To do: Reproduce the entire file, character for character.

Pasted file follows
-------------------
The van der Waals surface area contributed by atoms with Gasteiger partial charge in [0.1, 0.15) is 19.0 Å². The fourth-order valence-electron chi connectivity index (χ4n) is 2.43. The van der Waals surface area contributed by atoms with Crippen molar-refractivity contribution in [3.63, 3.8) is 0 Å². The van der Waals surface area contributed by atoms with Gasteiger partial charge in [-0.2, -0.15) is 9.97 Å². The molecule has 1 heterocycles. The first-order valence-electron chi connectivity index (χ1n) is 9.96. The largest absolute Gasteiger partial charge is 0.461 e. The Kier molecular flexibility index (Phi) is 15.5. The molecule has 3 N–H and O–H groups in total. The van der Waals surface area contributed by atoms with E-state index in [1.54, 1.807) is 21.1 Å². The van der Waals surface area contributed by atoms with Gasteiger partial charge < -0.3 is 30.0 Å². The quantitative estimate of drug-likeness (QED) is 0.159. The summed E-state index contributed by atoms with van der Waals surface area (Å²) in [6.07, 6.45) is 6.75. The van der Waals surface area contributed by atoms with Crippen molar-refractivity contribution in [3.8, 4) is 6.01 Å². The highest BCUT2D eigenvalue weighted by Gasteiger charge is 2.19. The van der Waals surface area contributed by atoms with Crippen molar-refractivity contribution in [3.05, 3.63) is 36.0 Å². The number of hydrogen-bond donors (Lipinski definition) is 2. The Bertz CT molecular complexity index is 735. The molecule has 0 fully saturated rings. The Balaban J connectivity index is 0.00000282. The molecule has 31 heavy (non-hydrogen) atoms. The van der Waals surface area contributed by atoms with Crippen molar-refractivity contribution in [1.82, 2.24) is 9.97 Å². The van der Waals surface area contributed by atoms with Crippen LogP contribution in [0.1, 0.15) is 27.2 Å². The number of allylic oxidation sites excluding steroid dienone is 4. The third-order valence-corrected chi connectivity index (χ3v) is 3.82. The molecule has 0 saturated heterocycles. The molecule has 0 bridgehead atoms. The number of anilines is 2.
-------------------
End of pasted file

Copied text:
The van der Waals surface area contributed by atoms with Gasteiger partial charge in [0.1, 0.15) is 19.0 Å². The fourth-order valence-electron chi connectivity index (χ4n) is 2.43. The van der Waals surface area contributed by atoms with Crippen molar-refractivity contribution in [3.63, 3.8) is 0 Å². The van der Waals surface area contributed by atoms with Gasteiger partial charge in [-0.2, -0.15) is 9.97 Å². The molecule has 1 heterocycles. The first-order valence-electron chi connectivity index (χ1n) is 9.96. The largest absolute Gasteiger partial charge is 0.461 e. The Kier molecular flexibility index (Phi) is 15.5. The molecule has 3 N–H and O–H groups in total. The van der Waals surface area contributed by atoms with E-state index in [1.54, 1.807) is 21.1 Å². The van der Waals surface area contributed by atoms with Gasteiger partial charge < -0.3 is 30.0 Å². The quantitative estimate of drug-likeness (QED) is 0.159. The summed E-state index contributed by atoms with van der Waals surface area (Å²) in [6.07, 6.45) is 6.75. The van der Waals surface area contributed by atoms with Crippen molar-refractivity contribution in [3.8, 4) is 6.01 Å². The highest BCUT2D eigenvalue weighted by Gasteiger charge is 2.19. The van der Waals surface area contributed by atoms with Crippen molar-refractivity contribution in [3.05, 3.63) is 36.0 Å². The number of hydrogen-bond donors (Lipinski definition) is 2. The Bertz CT molecular complexity index is 735. The molecule has 0 fully saturated rings. The Balaban J connectivity index is 0.00000282. The molecule has 31 heavy (non-hydrogen) atoms. The van der Waals surface area contributed by atoms with Crippen molar-refractivity contribution in [1.82, 2.24) is 9.97 Å². The van der Waals surface area contributed by atoms with Crippen LogP contribution in [0.1, 0.15) is 27.2 Å². The number of allylic oxidation sites excluding steroid dienone is 4. The third-order valence-corrected chi connectivity index (χ3v) is 3.82. The molecule has 0 saturated heterocycles. The molecule has 0 bridgehead atoms. The number of anilines is 2.